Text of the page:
1 Overview

This document assumes you have a collection of R packages on local disk that you would like to prepare for publishing to the web. The end result we are going for is:

  1. Packages organized per CRAN-style repository standard.
  2. PACKAGES files created for install.packages access.
  3. VIEWS file created for generating biocViews.
  4. A vignette directory created containing the extracted vignette pdf files from each source package in the repository.
  5. An html directory created containing html descriptions of each package with links for downloading available artifacts.
  6. A simple alphabetical listing index.html file.

2 CRAN-style Layout

Establish a top-level directory for the repository, we will refer to this directory as reposRoot. Place your packages as follows:

src/contrib Contains all source packages (*.tar.gz).

bin/windows/contrib/x.y Contains all win.binary packages (*.zip). Where x.y is the major.minor version number of R.

bin/macosx/contrib/x.y Contains the mac.binary (High Sierra) (*.tgz) packages.

You will need the following parameters:

reposRoot <- "path/to/reposRoot"
## The names are essential
contribPaths <- c(source="src/contrib",

3 Extracting vignettes

The extractVignettes function extracts pdf files from inst/doc. The default is to extract to a reposRoot/vignettes.

extractVignettes(reposRoot, contribPaths["source"])

4 Generating the control files

The genReposControlFiles function will generate the PACKAGES files for each contrib path and also create a VIEWS file with complete info for later use by biocViews.

genReposControlFiles(reposRoot, contribPaths)

5 Generating the HTML

The writeRepositoryHtml will generate HTML detail files for each package in reposRoot/html. The function will also create an index.html file at the top level.

Two CSS files are included with biocViews that are automatically copied along side the appropriate HTML files during the HTML generation process. These CSS files are:


6 Design and extension notes

The basic idea is that using the VIEWS file and the known repository structure (location of packages and extracted vignettes), we represent the details for each package in the repository in a PackageDetail-class instance.

packageDetail-class objects know how to write themselves to HTML using the htmlValue method. We used the XML package’s xmlOutputDOM function to build up the HTML documents. Each HTML producing class extends Htmlized-class which contains a slot to hold the DOM tree and provides a place to put methods that are not specific to any given HTML outputting class.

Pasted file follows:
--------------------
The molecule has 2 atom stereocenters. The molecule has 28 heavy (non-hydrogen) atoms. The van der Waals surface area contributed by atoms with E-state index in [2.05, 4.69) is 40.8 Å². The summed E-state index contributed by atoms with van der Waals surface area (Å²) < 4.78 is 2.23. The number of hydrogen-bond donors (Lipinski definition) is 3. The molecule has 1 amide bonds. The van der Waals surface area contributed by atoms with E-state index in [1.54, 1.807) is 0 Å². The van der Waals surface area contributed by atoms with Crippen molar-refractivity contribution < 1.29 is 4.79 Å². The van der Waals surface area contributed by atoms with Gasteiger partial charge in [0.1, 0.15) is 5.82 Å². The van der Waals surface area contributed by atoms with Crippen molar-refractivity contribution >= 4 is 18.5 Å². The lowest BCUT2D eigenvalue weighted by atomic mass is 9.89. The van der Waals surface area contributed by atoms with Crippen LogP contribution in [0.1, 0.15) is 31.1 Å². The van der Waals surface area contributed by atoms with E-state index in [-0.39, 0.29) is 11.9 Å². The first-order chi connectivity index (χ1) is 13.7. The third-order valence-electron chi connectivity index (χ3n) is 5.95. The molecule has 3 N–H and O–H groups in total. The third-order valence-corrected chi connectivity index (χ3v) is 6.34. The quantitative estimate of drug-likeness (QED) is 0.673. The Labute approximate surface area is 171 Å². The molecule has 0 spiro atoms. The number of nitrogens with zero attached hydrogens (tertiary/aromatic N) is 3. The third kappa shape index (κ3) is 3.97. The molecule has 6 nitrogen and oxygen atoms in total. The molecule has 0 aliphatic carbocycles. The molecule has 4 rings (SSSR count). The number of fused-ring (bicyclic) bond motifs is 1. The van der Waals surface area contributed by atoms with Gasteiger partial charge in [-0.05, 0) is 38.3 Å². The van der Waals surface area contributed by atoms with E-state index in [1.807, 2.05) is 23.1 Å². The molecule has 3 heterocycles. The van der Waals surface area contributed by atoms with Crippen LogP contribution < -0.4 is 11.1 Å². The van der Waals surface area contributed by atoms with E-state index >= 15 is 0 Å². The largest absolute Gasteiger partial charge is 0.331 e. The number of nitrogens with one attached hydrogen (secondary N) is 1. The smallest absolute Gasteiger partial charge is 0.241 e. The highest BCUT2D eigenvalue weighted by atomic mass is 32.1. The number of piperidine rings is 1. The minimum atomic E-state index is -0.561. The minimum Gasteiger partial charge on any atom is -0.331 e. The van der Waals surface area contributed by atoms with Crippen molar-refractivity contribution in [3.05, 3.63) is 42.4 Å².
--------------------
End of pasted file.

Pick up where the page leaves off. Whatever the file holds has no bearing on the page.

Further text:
In terms of extending this to generate the biocViews, have a look at setDependsOnMeImportsMeSuggeswhich builds up an adjacency matrix representing package dependencies, importations, and suggestions. The matrix is square with rows and columns labeled with the names of the packages. The entries are 0/1 with aij = 1 meaning that package j depends on package i.

6.1 Details on HTML generation

I started by breaking the htmlValue method for PackageDetail-class into one helper function for each logical section of the HTML we produce (author, description, details, downloads, and vignettes). That made the long method short enough to be readable.

In order to be able to mix and match the different chunks and be able to more easily create new renderings, it seemed that it would be easiest to be able to render to HTML each chunk with a method. One possibility is a function htmlChunk(object, "descriptions") where the dispatch would be done using a switch statement or similar.

A more flexible approach is to create dummy classes for each output “chunk”. Each dummy class contains (subclasses) PackageDescription and that’s it. We then can take advantage of the behavior of the as method to convert.

## Define classes like this for each logical document chunk
setClass("pdAuthorMaintainerInfo", contains="PackageDetail")
setClass("pdVignetteInfo", contains="PackageDetail")
## Then define a htmlValue method
setMethod("htmlValue", signature(object="pdDescriptionInfo"),
           function(object) {
           node <- xmlNode("p", cleanText(object@Description),
## Then you can make use of all this...
## Assume object contains a PackageDetail instance
authorInfo <- as(object, "pdAuthorMaintainerInfo")

One advantage of this setup is that we can now define a method to generate complete HTML documents that will work for all the dummy classes. Hence mix and match.

6.2 A note on the htmlValue method for PackageDetail

We could parameterize as follows. Not sure this makes things easier to follow, but it does demonstrate how you could start building up documents in a more programatic fashion.

details <- list(heading=list(tag="h3", text="Details"),
downloads <- list(heading=list(tag="h3", text="Download Package"),
vignettes <- list(heading=list(tag="h3",
                    text="Vignettes (Documentation)"),
doSection <- function(sec) {
   dom$addTag(sec$heading$tag, sec$heading$text)
   secObj <- as(object, sec$content)
lapply(list(details, downloads, vignettes), doSection)